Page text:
Toothpaste is a relatively new invention of civilization. Before it was invented, people used its natural substitutes. The teeth of the ancient Egyptians who made the powder from the myrrh, lamb’s horn, raisins, dry incense, and the branches of the mastic tree, had very white teeth. The other recipe included even more exotic ingredients, like ashes from burnt bovine entrails. The ancient Chinese brushed their teeth with powdered horns and hoofs, shells and gypsum.
The first kind of toothpaste appeared in ancient Rome: even Hippocrates described the means, where besides tiny particles of pumice, tartaric acid or wine vinegar was added.
The ancient Arabs were particularly attentive to the health of the teeth. They cleaned them after each meal. Instead of pasty formulations and powders, they used special wooden sticks, and then necessarily lubricated the gums and teeth with rose oil, honey, or myrrh.
Attempts to Make a Better Toothpaste
The first toothpaste similar to the modern one only appeared in the 18th century. However, the toothpastes that were then sold in British pharmacies could damage the teeth rather than benefit them. After all, they consisted of brick crumbs, porcelain and clay particles, and to impart viscidity, all this was poured with soap.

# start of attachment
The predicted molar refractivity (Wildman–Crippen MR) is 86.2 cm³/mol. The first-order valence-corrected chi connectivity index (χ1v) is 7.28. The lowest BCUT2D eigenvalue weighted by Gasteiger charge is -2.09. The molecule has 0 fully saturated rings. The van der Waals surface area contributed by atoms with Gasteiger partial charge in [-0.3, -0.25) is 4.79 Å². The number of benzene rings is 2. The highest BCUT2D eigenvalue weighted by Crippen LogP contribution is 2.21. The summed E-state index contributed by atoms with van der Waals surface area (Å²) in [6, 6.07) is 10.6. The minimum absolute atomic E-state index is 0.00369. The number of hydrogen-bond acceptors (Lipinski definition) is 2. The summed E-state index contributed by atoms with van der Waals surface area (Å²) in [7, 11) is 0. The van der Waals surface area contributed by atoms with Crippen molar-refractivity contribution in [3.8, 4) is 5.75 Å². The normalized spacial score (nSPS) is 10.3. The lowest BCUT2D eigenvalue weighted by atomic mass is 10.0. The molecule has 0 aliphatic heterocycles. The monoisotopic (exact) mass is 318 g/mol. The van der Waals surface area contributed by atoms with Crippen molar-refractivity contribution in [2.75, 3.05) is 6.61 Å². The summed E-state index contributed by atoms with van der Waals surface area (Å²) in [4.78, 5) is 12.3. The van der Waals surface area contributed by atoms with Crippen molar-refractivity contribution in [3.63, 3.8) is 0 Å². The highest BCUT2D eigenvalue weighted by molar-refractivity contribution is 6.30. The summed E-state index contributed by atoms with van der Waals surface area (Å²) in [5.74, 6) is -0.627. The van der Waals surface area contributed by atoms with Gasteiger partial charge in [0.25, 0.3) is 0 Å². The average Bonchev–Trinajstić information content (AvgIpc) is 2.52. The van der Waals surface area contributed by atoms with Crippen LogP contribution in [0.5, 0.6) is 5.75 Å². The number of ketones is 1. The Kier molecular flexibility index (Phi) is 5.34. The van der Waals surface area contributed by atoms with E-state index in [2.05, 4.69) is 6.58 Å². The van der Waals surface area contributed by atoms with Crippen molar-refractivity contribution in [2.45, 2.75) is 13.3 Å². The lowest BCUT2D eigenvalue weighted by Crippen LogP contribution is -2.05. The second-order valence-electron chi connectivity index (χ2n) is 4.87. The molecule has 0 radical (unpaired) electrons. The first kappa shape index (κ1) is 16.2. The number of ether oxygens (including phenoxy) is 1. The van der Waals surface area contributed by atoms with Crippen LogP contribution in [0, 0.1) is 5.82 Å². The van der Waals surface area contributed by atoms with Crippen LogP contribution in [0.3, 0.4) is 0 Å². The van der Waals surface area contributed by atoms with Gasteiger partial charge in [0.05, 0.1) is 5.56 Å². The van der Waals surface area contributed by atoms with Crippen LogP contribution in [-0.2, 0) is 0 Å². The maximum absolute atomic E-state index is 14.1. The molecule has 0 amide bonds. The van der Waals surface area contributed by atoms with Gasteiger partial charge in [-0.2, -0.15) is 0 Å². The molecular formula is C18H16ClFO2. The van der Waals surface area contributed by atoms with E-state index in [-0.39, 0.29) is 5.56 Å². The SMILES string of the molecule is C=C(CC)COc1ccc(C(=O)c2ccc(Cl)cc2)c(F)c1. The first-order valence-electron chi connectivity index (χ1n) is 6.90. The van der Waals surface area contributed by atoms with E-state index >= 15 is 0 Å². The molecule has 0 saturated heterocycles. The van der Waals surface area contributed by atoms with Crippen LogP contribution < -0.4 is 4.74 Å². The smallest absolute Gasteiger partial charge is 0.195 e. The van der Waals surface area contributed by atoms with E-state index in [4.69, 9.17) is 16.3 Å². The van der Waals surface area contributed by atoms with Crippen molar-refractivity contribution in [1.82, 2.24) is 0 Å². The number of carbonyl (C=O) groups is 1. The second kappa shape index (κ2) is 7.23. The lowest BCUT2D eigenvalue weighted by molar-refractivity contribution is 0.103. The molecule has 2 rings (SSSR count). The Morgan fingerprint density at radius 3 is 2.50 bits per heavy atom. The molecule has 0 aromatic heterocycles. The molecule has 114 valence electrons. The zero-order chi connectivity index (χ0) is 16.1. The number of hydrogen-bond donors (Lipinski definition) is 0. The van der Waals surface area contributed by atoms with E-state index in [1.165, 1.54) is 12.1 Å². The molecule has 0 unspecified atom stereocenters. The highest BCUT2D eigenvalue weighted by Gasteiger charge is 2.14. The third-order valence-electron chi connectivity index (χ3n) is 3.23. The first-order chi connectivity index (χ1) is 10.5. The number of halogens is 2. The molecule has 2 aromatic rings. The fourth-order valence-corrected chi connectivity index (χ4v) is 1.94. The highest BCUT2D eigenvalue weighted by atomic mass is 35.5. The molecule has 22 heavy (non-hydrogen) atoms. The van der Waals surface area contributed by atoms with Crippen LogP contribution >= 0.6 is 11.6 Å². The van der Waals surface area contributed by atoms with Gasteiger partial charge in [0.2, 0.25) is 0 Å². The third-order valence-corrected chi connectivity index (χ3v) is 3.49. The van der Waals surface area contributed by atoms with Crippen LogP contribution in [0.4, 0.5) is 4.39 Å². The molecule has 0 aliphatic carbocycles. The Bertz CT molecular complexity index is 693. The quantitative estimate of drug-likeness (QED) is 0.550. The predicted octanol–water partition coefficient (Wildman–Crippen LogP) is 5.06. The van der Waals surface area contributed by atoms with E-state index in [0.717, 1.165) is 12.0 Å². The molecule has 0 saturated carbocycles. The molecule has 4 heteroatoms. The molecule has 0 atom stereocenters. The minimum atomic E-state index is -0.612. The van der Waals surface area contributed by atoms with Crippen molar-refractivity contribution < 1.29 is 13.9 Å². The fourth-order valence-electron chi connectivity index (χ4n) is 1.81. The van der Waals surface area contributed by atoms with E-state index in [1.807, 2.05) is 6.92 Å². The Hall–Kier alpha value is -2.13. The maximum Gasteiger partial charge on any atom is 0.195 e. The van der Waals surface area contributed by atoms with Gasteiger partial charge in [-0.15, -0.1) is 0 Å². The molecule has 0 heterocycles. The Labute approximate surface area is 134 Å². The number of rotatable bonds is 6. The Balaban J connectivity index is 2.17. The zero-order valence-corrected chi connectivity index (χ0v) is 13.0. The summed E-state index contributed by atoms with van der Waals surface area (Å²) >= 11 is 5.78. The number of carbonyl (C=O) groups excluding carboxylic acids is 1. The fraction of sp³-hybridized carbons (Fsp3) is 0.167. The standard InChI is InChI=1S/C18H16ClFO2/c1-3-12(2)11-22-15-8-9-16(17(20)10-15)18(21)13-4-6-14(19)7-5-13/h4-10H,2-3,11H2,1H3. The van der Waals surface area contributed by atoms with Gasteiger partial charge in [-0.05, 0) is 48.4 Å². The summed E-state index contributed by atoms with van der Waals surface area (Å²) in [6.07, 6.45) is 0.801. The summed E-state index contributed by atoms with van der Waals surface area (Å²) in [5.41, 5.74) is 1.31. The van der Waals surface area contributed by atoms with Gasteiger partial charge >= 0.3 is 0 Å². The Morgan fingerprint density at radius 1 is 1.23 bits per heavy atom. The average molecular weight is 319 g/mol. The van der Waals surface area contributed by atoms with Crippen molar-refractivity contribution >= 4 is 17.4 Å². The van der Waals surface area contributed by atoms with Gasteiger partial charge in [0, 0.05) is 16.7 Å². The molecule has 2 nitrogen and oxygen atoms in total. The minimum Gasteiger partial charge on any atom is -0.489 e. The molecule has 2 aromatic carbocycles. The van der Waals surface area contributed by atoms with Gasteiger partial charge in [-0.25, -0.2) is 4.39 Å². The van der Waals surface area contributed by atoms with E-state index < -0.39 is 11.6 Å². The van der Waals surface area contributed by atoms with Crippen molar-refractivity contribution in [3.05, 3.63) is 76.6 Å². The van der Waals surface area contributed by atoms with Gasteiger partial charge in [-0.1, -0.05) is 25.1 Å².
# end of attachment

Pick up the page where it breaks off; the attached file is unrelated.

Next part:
Attempts to create a good toothpaste began only in the middle of the 19th century. The basis for the compositions at that time was a jelly-like mass based on starch or glycerin, in which the particles of chalk powder were added.
The first Colgate toothpaste was not manufactured in a tube, but in a large glass jar. The first tube as a container for toothpaste appeared only in 1894. The first fragrant pastes – with mint, vanilla, strawberry, and other flavors – appeared in 1915.
According to statistics prepared by experts of Nielsen, toothpastes with anti-caries effect are the most popular among consumers today. The second place belongs to the pastes that provide a comprehensive impact, and the third place belongs to the whitening toothpastes.
There is a rumor about the most expensive toothpaste in the world, which is specially produced for the English queen. The composition is kept in the strictest secrecy.
Toothpaste can also be collected like stamps or badges. The most fanatical collector in the world is an American of Russian descent, dentist Kolpakov. He has a collection of more than 1,800 tubes with a variety of tastes, including concrete and alcohol.
The most popular advertising myth about toothpaste is that you can get rid of plaque within just two days. Even pastes with the highest content of abrasive elements will do this for at least a month.